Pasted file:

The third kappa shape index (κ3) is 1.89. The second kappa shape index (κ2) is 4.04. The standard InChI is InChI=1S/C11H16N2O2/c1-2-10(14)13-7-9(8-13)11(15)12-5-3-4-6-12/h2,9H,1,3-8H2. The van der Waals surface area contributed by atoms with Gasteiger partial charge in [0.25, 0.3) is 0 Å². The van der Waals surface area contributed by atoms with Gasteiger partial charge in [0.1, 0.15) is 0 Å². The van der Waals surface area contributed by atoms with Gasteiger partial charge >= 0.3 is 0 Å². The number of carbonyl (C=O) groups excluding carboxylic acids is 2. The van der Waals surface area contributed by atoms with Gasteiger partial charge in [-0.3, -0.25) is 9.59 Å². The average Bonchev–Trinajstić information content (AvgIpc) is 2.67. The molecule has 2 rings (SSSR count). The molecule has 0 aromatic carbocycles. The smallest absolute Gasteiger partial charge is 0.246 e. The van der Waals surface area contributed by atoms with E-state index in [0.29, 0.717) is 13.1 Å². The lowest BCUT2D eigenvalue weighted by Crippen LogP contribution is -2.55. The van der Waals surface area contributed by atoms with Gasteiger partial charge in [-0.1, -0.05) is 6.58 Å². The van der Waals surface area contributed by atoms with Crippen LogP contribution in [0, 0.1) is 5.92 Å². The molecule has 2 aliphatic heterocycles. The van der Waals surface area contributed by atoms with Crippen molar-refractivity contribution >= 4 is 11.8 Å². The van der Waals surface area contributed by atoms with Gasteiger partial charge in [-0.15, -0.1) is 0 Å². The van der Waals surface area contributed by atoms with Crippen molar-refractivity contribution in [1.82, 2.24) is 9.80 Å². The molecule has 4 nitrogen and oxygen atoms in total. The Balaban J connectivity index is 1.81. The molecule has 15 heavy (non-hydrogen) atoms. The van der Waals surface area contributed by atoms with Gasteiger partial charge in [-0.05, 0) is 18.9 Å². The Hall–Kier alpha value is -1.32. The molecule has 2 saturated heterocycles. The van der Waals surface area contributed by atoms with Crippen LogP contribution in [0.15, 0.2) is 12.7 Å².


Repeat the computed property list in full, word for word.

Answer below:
The third kappa shape index (κ3) is 1.89. The second kappa shape index (κ2) is 4.04. The standard InChI is InChI=1S/C11H16N2O2/c1-2-10(14)13-7-9(8-13)11(15)12-5-3-4-6-12/h2,9H,1,3-8H2. The van der Waals surface area contributed by atoms with Gasteiger partial charge in [0.25, 0.3) is 0 Å². The van der Waals surface area contributed by atoms with Gasteiger partial charge in [0.1, 0.15) is 0 Å². The van der Waals surface area contributed by atoms with Gasteiger partial charge >= 0.3 is 0 Å². The number of carbonyl (C=O) groups excluding carboxylic acids is 2. The van der Waals surface area contributed by atoms with Gasteiger partial charge in [-0.3, -0.25) is 9.59 Å². The average Bonchev–Trinajstić information content (AvgIpc) is 2.67. The molecule has 2 rings (SSSR count). The molecule has 0 aromatic carbocycles. The smallest absolute Gasteiger partial charge is 0.246 e. The van der Waals surface area contributed by atoms with E-state index in [0.29, 0.717) is 13.1 Å². The lowest BCUT2D eigenvalue weighted by Crippen LogP contribution is -2.55. The van der Waals surface area contributed by atoms with Gasteiger partial charge in [-0.1, -0.05) is 6.58 Å². The van der Waals surface area contributed by atoms with Crippen LogP contribution in [0, 0.1) is 5.92 Å². The molecule has 2 aliphatic heterocycles. The van der Waals surface area contributed by atoms with Crippen molar-refractivity contribution >= 4 is 11.8 Å². The van der Waals surface area contributed by atoms with Gasteiger partial charge in [-0.15, -0.1) is 0 Å². The van der Waals surface area contributed by atoms with Crippen molar-refractivity contribution in [1.82, 2.24) is 9.80 Å². The molecule has 4 nitrogen and oxygen atoms in total. The Balaban J connectivity index is 1.81. The molecule has 15 heavy (non-hydrogen) atoms. The van der Waals surface area contributed by atoms with Gasteiger partial charge in [-0.05, 0) is 18.9 Å². The Hall–Kier alpha value is -1.32. The molecule has 2 saturated heterocycles. The van der Waals surface area contributed by atoms with Crippen LogP contribution in [0.15, 0.2) is 12.7 Å².